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At other times, it seems like folks are looking for something durable, the vaunted secure attachment perhaps, with admonitions to "swipe left" if looking for a hook-up, and frank inquiries — looking for a life partner, 40-something with "eggs on ice." Human sexual behavior has been shifting for decades if not centuries, and with the advent of internet dating and changes in social mores, notably more open attitudes toward sex, hooking up has become a "thing." While many young people (64%) reported ever having engaged in a hook-up, the majority (51%) said that they did so with thoughts of starting a romantic relationship, men and women alike (Garcia and Reiber, 2008).
More recently, research has found that men are more likely to use Tinder for casual sex (Carpenter and Mc Ewan, 2016), and are less selective in their choices than are women (Tyson et al., 2016). More recently, researchers sought to clarify what ingredients go into hooking-up on Tinder (Sevi et al., 2017), pinging 163 Tinder users in the United States using an internet survey.
The study authors hypothesize that women who use Tinder may have lower sexual disgust sensitivity in the first place, leading to a biased sample.
In other words, the authors wonder if women on Tinder are on average less disgusted by sex than women in general, suggesting that Tinder users may be a self-selected sample of women who are less disgusted by sex, and consequently more sex positive — and in turn, more likely to engage in casual sex.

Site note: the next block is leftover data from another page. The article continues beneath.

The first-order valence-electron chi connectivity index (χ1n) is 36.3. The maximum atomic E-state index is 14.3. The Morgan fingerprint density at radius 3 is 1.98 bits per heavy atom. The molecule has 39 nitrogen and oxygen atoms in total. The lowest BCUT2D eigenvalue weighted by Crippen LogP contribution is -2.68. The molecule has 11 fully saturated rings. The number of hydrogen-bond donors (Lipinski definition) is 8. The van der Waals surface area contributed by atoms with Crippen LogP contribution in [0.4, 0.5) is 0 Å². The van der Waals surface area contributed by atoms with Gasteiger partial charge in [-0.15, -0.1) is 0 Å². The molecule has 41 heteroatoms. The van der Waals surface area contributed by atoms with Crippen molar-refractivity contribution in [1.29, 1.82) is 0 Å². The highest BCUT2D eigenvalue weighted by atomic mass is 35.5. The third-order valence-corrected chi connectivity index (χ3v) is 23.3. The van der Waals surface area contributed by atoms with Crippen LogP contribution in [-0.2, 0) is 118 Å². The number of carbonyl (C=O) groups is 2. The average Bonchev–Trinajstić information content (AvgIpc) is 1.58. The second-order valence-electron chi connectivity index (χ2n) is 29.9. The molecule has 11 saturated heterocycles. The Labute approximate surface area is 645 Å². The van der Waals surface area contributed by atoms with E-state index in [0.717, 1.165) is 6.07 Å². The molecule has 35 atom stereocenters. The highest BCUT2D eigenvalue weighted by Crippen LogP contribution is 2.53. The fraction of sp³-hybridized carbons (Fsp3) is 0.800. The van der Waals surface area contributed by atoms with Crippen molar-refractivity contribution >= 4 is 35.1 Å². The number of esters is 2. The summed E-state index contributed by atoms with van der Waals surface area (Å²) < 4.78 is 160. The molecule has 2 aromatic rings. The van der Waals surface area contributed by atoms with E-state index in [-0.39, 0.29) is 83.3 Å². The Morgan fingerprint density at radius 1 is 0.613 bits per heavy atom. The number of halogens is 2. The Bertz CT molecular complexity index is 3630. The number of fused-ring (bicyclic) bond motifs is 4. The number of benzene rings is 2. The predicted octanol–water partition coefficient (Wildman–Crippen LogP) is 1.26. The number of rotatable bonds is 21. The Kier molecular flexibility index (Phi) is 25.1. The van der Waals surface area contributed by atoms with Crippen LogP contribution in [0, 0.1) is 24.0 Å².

Sociosexual orientation was estimated using the Revised Sociosexual Orientation Inventory, using subscales for Behavior, Attitude and Desire e.g.
"with how many different partners have you had sexual intercourse on one and only one occasion?
Since disgust is great at putting the brakes on impulsivity, the absence of disgust as a main factor in this sample of women on Tinder suggests that there may be less hesitation to engage in a hook-up.
Prior research has looked at factors including feelings of disgust regarding sexuality, attitudes regarding sexuality ("sociosexuality," similar to the popular notion of "sex positivity") and motivations for using dating apps including: casual sex, love, ease of communication, self-worth validation, thrill of excitement and trendiness.Another factor may be how attractive one's photos are — men take more risks when shown more attractive photos, and online dating users are inclined to post their "best" (most attractive) photos.At the end of the day, online dating remains the cybersexual equivalent of the wild, wild west.Overall, they found that both sexual disgust sensitivity and sociosexuality predicted motivation to use Tinder for casual sex.
However, analyzing the data for men and women separately, an interesting difference emerged: they found that for women only, sexual disgust sensitivity was directly insignificant; only sociosexuality directly predicted Tinder use for casual sex.If you are looking for something more enduring, meeting at social events, and via friends and family, are still the main ways that people meet and stay together.